Common Equine Pasture Forages

When feeding our equine companions, a nutritious and balanced diet is paramount. While concentrated feeds and hay play a crucial role in their nutrition, allowing horses access to pasture is equally essential. Pasture forages contribute to a horse’s overall health and satisfy their natural grazing instincts. This article will explore some common equine pasture forages, their nutritional value, and their benefits for horses.

1. Timothy Grass

Timothy grass is a widely recognized and popular forage option for horses. Its rich, leafy blades are highly palatable and packed with essential nutrients. This cool-season grass offers a good source of fiber, promoting healthy digestion in equines. Additionally, it is low in non-structural carbohydrates, making it an excellent choice for horses with metabolic issues such as insulin resistance or equine metabolic syndrome.

2. Bermuda Grass

Bermuda grass is a warm-season grass commonly found in southern regions. Its ability to withstand high temperatures and drought makes it a popular choice for pastures in these areas. Bermuda grass is highly nutritious, providing horses with abundant energy, protein, and essential minerals. However, it should be noted that its high sugar content may not be suitable for horses with metabolic disorders.

3. Orchard Grass

Orchard grass, often called “horse hay,” is another common pasture forage for equines. Its soft texture and sweet aroma make it appealing to horses. Orchard grass is an excellent source of fiber and contributes to a healthy digestive system. Additionally, it boasts a balanced nutrient profile, making it suitable for horses of all ages and activity levels.

4. Kentucky Bluegrass

Kentucky bluegrass is a cool-season grass that offers horses a lush and palatable grazing option. Its high sugar and protein content make it a tempting choice for picky eaters or horses needing additional calories. However, it is worth noting that Kentucky bluegrass is not as drought-tolerant as some other grass species, making it better suited for regions with moderate climates.

5. Fescue Grass

Fescue grass is a cool-season grass known for its hardiness and adaptability. It can withstand heavy grazing and quickly regrow, making it an ideal option for high-traffic pastures. Fescue grass is rich in fiber and provides horses with ample nutrition. However, caution should be exercised when incorporating it into a horse’s diet, as certain fescue varieties can contain a fungus called endophyte, which can negatively affect equine health if consumed in large quantities.

6. Ryegrass

Ryegrass is a versatile forage option in annual and perennial varieties. It is known for its rapid growth and ability to provide horses quick access to fresh grazing. Ryegrass is highly palatable and offers a good balance of protein and energy. However, its high moisture content can make it less suitable for horses with specific dietary needs.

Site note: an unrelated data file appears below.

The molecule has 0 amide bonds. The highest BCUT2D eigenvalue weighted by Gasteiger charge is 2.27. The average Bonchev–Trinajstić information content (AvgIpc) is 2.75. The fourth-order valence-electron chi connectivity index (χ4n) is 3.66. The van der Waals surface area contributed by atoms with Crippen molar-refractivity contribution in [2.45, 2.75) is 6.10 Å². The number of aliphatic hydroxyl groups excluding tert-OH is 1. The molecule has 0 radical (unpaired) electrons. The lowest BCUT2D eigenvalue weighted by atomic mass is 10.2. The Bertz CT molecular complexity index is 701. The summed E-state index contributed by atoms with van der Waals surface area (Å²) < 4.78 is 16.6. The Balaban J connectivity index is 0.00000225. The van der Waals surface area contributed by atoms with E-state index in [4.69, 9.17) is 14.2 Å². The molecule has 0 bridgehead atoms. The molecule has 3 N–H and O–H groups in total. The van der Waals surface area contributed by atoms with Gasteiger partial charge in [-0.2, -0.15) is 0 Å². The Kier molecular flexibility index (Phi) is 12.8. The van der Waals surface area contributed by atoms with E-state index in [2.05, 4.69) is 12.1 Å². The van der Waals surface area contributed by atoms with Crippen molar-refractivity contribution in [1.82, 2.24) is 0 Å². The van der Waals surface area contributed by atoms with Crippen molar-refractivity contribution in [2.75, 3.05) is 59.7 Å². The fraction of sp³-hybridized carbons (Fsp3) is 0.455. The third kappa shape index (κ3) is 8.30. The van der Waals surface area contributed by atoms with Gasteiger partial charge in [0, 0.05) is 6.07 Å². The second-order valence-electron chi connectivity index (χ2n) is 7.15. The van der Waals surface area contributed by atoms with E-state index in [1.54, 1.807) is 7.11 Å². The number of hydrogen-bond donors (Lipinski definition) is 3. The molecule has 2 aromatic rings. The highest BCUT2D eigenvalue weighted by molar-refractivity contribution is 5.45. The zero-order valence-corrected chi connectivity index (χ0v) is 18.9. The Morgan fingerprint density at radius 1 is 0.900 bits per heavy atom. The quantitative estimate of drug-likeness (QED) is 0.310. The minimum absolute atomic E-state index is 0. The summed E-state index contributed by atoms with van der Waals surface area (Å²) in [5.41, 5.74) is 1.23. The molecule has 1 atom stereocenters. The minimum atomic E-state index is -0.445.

7. Alfalfa

Alfalfa is a legume often utilized as pasture forage due to its high nutritional value. It is an excellent protein, calcium, and other essential minerals source. Alfalfa is known for supporting muscle development and promoting overall health in horses. However, its high protein content can be problematic for horses with kidney issues or those requiring a low-protein diet. Furthermore, caution should be exercised to prevent overconsumption, which can lead to weight gain or other health complications.

8. Clover

Clover is another legume commonly found in pastures. It provides horses with a good source of protein, vitamins, and minerals. Clover is particularly beneficial for pregnant mares or growing foals as it supports healthy bone development. However, it is essential to note that some horses may be sensitive to red clover, which contains compounds that can lead to photosensitivity or anemia if consumed in large quantities.

9. Rye

Rye is a cool-season grass often used as a winter forage option. It is hardy and can withstand colder temperatures, providing horses with grazing opportunities during the colder months. Ryegrass offers moderate protein and energy levels, making it suitable for horses in light to moderate work. However, caution should be exercised as ryegrass can accumulate high levels of nitrates, which can be toxic to horses if ingested excessively.

10. Native Grasses

Depending on the region and climate, native grasses can be a valuable source of pasture forages for equines. Native grasses are adapted to local conditions and often require minimal maintenance. They typically offer a good balance of nutrients and contribute to the overall biodiversity of the pasture ecosystem. However, it is essential to identify and manage any potentially toxic plants that may also be present in native pastures.


Providing horses access to diverse and nutritious pasture forages is essential for their overall well-being. The grasses and legumes mentioned in this article offer a range of nutritional benefits, from promoting healthy digestion to supporting muscle development. However, it is crucial to consider the specific needs of individual horses, including any dietary restrictions or metabolic conditions, when selecting and managing pasture forages.

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